The Importance of Being Earnest

Wilde's classic social comedy. It's great.
Wadham College Gardens

July 21, 2006
Widely considered to be one of the funniest plays written in the English language, Oxford Shakespeare Company squeezes every last drop of wit out of 'The Importance of Being Earnest' in this performance at the atmospheric Wadham College Gardens. The setting is polite Victorian society where one needs to assume the correct persona in public regardless of who one is in private. The leading of a double life has comical consequences for two friends Jack and Algernon as they woo their sweethearts, Gwendolyn and Cecily. The ladies have been given the impression that their suitors share the same christian name, Ernest, a name both ladies find immensely fashionable. However, the formidable Lady Bracknell is loathe to let her daughter Gwendolyn marry her beau (aka Mr John Worthing played by the distinguished Henry Everett), a man with no parents, just a hand-bag! Lady Bracknell delivers the crux and funniest line of the play like a cannon, 'To lose one parent, Mr Worthing, may be regarded as a misfortune; to lose both looks like carelessness.' If a happy ending is to be reached then it is only as a result of the characters enduring the many twists and turns that accompany pretence. Whilst the sparkling exchanges fizz like 'eight bottles of champagne', the play's inspiration stems from a darker place, namely Wilde's painful experience of struggling with his own identity in a suppressed society.

The open-air theatre, a genre OSC continues to make its own, brings an added dimension to the text thanks to Chris Pickles' insightful direction. Staging the show 'in the round' is a device used imaginatively by this highly talented professional ensemble, as they stay in character both on and off stage. This leads to a delicious frisson as the audience encounters Cecily (Clare Fraenkel), as fragrant and uplifting as the roses she waters, on her way to lessons. A sincere Rev. Canon Chasuble (Nigel Lister) is seen deep in reverential thought from a distance long before his ardent admirer, Miss Prism, gets her claws into him. Before making a decadent entrance, a mesmerising Algernon (Christian Edwards) takes great delight in a cigarette. This quintessential Oxford Summer play is given two short intervals to allow the audience to enjoy refreshments in the beautiful surroundings.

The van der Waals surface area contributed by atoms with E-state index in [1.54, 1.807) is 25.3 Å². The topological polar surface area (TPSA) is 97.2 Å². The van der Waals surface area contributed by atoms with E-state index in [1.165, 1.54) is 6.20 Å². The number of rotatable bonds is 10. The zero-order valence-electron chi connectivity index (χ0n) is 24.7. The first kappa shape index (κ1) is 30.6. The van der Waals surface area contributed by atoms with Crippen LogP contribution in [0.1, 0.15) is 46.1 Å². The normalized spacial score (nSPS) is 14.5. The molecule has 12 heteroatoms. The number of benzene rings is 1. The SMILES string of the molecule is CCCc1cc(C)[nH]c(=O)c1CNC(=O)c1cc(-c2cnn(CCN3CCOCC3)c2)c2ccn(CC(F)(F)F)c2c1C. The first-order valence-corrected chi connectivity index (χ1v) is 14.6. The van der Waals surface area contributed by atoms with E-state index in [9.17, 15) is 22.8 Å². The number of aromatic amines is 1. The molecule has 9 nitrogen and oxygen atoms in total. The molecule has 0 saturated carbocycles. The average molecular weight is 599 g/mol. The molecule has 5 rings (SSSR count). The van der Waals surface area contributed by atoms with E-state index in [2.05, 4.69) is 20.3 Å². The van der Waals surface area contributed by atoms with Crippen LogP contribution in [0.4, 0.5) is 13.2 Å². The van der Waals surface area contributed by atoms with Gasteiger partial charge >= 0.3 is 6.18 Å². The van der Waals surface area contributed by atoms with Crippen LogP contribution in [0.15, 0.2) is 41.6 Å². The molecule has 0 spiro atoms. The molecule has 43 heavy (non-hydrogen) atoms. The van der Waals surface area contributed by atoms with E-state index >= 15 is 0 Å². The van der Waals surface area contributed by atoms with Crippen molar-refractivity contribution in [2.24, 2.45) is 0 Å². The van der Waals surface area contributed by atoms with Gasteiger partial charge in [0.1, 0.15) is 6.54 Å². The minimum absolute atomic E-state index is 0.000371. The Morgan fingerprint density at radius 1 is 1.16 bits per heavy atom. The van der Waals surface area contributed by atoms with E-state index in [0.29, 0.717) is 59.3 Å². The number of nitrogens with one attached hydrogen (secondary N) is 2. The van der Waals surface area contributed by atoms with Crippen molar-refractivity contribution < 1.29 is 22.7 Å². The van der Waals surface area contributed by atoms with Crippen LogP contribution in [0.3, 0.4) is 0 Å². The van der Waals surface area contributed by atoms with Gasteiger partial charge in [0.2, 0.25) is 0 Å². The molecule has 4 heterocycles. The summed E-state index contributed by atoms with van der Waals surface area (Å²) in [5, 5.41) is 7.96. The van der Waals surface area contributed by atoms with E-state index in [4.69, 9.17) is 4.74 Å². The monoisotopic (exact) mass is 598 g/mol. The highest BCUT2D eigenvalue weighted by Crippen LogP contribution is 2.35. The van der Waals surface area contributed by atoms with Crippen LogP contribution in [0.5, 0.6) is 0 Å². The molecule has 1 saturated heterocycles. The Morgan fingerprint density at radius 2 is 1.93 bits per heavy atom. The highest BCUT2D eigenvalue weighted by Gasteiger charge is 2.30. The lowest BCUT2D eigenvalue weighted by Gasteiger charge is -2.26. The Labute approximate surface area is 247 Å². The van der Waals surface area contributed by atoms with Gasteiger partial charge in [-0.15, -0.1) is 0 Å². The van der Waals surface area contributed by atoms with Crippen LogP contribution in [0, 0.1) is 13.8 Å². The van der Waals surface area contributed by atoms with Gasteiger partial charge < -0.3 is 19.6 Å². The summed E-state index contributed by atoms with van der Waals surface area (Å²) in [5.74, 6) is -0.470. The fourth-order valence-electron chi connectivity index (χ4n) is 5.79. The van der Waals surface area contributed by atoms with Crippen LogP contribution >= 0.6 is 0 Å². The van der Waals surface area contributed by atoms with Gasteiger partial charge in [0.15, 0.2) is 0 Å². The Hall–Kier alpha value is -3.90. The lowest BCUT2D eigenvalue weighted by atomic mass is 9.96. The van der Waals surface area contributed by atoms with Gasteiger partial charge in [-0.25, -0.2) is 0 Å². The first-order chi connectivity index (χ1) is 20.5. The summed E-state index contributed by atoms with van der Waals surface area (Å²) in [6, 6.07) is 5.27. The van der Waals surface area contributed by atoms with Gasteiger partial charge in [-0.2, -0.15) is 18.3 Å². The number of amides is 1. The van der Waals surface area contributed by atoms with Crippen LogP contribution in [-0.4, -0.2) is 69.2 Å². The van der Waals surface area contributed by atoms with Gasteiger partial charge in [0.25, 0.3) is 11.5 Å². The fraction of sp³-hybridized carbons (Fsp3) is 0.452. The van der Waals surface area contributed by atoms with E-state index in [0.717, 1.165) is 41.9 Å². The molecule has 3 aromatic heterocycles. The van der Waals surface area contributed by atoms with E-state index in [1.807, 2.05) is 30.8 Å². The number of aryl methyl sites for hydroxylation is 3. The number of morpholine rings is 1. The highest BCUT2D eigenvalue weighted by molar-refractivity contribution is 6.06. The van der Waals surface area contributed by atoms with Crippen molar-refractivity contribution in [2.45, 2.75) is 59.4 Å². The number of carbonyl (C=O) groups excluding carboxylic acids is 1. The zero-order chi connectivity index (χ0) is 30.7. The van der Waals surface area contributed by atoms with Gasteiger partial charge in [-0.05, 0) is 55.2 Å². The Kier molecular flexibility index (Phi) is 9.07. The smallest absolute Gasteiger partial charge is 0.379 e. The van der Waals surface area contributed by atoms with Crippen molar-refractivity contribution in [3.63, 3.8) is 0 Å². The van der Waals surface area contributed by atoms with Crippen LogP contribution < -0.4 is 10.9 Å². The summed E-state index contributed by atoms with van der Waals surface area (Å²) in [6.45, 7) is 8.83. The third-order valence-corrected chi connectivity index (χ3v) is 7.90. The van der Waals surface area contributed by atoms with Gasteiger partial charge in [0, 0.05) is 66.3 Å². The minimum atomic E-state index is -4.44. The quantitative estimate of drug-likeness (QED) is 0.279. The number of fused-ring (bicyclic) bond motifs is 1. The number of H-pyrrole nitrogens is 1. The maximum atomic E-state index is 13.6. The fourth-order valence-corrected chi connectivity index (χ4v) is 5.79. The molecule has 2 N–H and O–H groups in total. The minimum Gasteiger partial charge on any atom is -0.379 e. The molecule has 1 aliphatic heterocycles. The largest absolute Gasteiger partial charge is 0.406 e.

The stylish use of cushions on a minimal set takes us cleverly from Algernon's Half-Moon Street flat in Mayfair, to Jack's Hertfordshire country house garden. Each residence has its own manservant or butler (Rod Matthew) whose cultivated voice makes the audience feel part of this High Society. So engaging are the characters, one almost expects a well-measured Gwendolyn (Kali Peacock) to pass along the bread and butter to the audience. An inescapable benchmark of any production of this play is the reading of Lady Bracknell, with distinguished portrayals being united by their diverse styles of delivery. John Brenner certainly gives us a Gorgon to be reckoned with! This innovative casting along with a passionate Miss Prism (Ian Bass) adds force to a much relished battle when Lady Bracknell squares up to Miss Prism over the matter of a lost baby. So, what will bring you up to Wadham Gardens, this reviewer wonders? 'Oh, pleasure, pleasure! What else should bring one anywhere?' for this hilarious, intelligent and elegant production is, 'As right as a trivet!'
What an excellent evening's entertainment! I have seen both plays on offer by the OSC now - and both are fabulous!

This is the best Earnest I have ever seen - a talented ensemble and director daring to treat it as a farce! It works delightfully well.

The cast are astonishing - from the arrogant beautiful Algernon (a glorious Christian Edwards), to the nerdy Jack (a well paced Henry Everett); it is the first time I have believed that these characters are actually arguing brothers.

Lady Bracknell is comically spot on (John Brenner sporting a great wig, a glorious performance), and her daughter (Kali Peacock) is following in her mum's footsteps. Great support from Rod Matthew as Lane, Nigel Lister, Clare Fraenkel, and Ian Bass.

If you go and see one open air production in Oxford this summer - make it their Earnest.
Well done OSC! I thought the whole production was absolutely glorious. True, the noisy audience meant it was at times hard to follow, but I doubt there will be large groups of students in every night, and surely that's just an issue that is faced when it comes to open air productions?

I also saw their Taming of the Shrew and roared with laughter; the cast are perfect and bounce over one another with such ease - just perfect comic timing. Surely this company is one Oxford should be proud of, and everyone should go to see...
Lady Bracknell's hair was radiant, but her persona lacked a certain 'Je ne sais quoi'. Jack and Algernon delivered plausible characters, but were not brilliant. The actor playing Rev. Canon Chasuble was the star of the show for me.

The proficient cast were a little difficult to see and hear from my (exceedingly cramped & uncomfy) seat just 3 rows back...although this was in part due to the noisy audience.

It is a shame after all their work to put together the production that I did not enjoy it more. Perhaps my expectations are too high having watched so many productions of this play in the past.

The glorious setting and the fantastic weather were the highlights of this production for me - I hope others who go to watch it have a more enjoyable experience.
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